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Volkswagen Blues: Identity, History, and Adventure

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A search across a continent on the track of a long lost brother, as a middle aged writer departs from Québec, in the company of a young Métisse (mixed blood, half-Indian, half-white) woman, an an old and rusted Volkswagen minibus constitutes the scene of Volkswagen Blues, but to merely recount this is to leave out so much from this remarkable Québécois novel, a story which despite its seeming simplicity, something which makes it simple and easy to read, is such a brilliant and moving novel, one which brings together so many strains and produces a text which can stir the spirit and fascinate the reader.

My relationship to Volkwagen Blues is perhaps part of why I grew so fond of it, having asked in a small bookstore in Belgium, Brussels to be exact, if they had any specific recommendations for a Québécois book, since I wanted to get one for a friend of mine from Québec who doesn't read much in French anymore. This book, which speaks deeply to the Québécois spirit and the history of the land, is one which was perfectly suited I think to my request.

A story of adventure and a metaphor for the French impact in North America and the colonization of the land, this story is one which plays out in the traditional scene of a road trip, from Québec all the way to San Francisco. The search for the brother, Théo, is the critical piece of the book, but it is the journey which is the true experience, as can be testified by what they find when they do arrive in San Francisco - although it too, carries with it its metaphor, its commentary, upon the colonization of this land, this paradise pursued by the greed and the hope of man. Following along the roads which were once taken by the wagons heading West, along the paths of the old explorers, the forts, the massacres, the sites of settlement, enables one to follow a story of identity, discovery, conflict, and becoming. From the very beginning, one is pulled into this, and it is both a story of the discovery of self but also a hunt for the past, almost a detective's story or a mystery, as one travels West on the slightest trail of clues in the search of a long lost brother. This sense of excitement, adventure, mystery, is what binds together the book and which forms such a crucial glue and animates it, never crass, but never boring either.

Furthermore, I find the characterizations present within to be extremely well done. La Grande Sauterelle - literally Big Grasshopper - the Indian girl who forms part of the duo of characters, has such a superb and well written mixture of eccentricity, brilliance, emotion, weakness, a woman split between two worlds. What a brilliant name as well, so perfectly reflective of this energetic, dynamic, volatile woman, who sees so clearly and can change with such quicksilver speed! Look at her when confronted with a Gatling gun in a museum for her dash and spirit, or her confessions to her companion for her when she is at her saddest and most doubtful: she changes and is capable of an immense range of truly genuine emotion. La Grand Sauterelle is achingly human, with her own quirks and personality, fascinatingly different from the main masculine character - himself flawed, imperfect, frustrated, but with his hopes, dreams, strengths, and natural reactions. One grows to know and sympathize, to feel for them, over the course of this book. And so too, for their constant companion, the little black kitten of La Grande Sauterelle. In its sense, the book carries with it its element of love and romance, but it is an aspect which is refined and subtle, often humorous, and which makes it more grand and meaningful than if it was a simple and cheap story.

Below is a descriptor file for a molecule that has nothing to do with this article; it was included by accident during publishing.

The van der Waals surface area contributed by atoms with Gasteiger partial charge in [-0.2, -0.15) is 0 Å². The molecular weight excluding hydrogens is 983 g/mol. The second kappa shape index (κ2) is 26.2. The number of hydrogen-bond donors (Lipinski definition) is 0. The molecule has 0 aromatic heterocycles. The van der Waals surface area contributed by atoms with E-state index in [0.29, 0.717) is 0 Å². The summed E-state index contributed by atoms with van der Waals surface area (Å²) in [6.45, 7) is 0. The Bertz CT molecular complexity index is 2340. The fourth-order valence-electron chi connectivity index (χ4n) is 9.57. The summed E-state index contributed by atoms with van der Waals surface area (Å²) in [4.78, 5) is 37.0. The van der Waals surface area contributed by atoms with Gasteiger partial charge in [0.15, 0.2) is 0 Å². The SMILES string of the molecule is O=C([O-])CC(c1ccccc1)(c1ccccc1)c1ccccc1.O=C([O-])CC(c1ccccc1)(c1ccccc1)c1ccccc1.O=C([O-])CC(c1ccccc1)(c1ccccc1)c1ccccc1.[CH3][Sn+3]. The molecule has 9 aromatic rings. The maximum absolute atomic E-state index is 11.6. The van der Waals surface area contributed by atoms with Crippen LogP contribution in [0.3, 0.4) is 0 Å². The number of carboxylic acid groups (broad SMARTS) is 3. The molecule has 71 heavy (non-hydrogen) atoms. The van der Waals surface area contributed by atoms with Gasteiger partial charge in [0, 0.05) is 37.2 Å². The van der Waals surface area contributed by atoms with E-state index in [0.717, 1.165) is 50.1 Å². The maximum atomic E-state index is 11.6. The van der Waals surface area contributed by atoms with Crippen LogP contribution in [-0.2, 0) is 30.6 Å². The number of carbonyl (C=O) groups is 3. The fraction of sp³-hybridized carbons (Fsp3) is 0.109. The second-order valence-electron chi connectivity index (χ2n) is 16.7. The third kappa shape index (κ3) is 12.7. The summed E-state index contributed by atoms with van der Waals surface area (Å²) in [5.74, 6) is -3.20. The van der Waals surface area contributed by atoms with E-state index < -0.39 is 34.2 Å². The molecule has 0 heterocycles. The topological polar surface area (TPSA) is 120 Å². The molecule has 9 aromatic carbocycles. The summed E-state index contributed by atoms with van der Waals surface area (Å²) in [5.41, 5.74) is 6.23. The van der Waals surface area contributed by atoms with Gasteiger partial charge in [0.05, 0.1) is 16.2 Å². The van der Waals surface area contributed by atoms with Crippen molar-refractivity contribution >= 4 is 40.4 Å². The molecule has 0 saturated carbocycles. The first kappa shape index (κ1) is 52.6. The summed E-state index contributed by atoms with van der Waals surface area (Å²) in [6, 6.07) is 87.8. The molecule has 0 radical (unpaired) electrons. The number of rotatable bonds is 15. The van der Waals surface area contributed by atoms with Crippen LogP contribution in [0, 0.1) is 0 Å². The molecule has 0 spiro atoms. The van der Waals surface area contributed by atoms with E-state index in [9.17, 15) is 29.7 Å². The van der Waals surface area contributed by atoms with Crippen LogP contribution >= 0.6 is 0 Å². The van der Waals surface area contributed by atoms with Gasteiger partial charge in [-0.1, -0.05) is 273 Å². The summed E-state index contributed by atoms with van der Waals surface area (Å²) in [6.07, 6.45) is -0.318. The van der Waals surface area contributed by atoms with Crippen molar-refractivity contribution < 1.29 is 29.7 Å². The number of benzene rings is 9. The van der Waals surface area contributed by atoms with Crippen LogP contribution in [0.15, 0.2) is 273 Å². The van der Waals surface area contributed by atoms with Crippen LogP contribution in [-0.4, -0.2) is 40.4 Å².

There is a charming nature to the alternations with English, when there are discussions with Anglophones throughout the United States. I find the interplay and the alternations to be a richness in the novel which reflects the Québec experience, and the way in which one switches to and fro from one to another, when people demand what certain words are, finding Francophones at random and hearing their stories, is an aspect of innocence and adventure which completes the novel. It serves a symbolic role, showing that it is a story which has for its nexus Québec and the Indian world, and the trip across America is something which is the scene and the stage, rather than being the core of the novel. The English text seems out of place, discordant, strange, and this very alien nature set among the French does much to enrich itself. It is a book which strikes me as difficult to translate for just this reason, for although the text may be easy to read, this important psychological and mental role played by the dichotomy of the English and French cannot be easily replicated with a text in purely English, and to simply switch the roles and to make French the intruder language would not match.

At its heart, Volkswagen Blues is a story of a voyage, along the wagon ruts of the pioneers and explorers who crossed America, about the conflict and the contact between the worlds which came into conclusion. Its kindness, genuineness, simplicity, and mystery are the mainstay of this great adventure, and it is a book which I earnestly recommend, to be carried along as well on the road across North America, following in the tracks of rusted Volkswagen with an aging author, a young and spry girl, and their midnight-dark and loyal cat, to discovery, happiness, love, and tragedy.

© 2019 Ryan Thomas

Comments

Liz Westwood from UK on May 21, 2019:

This is a review of an interesting book. Nothing like the in-depth analysis of the car brand that I ecpected from the title.

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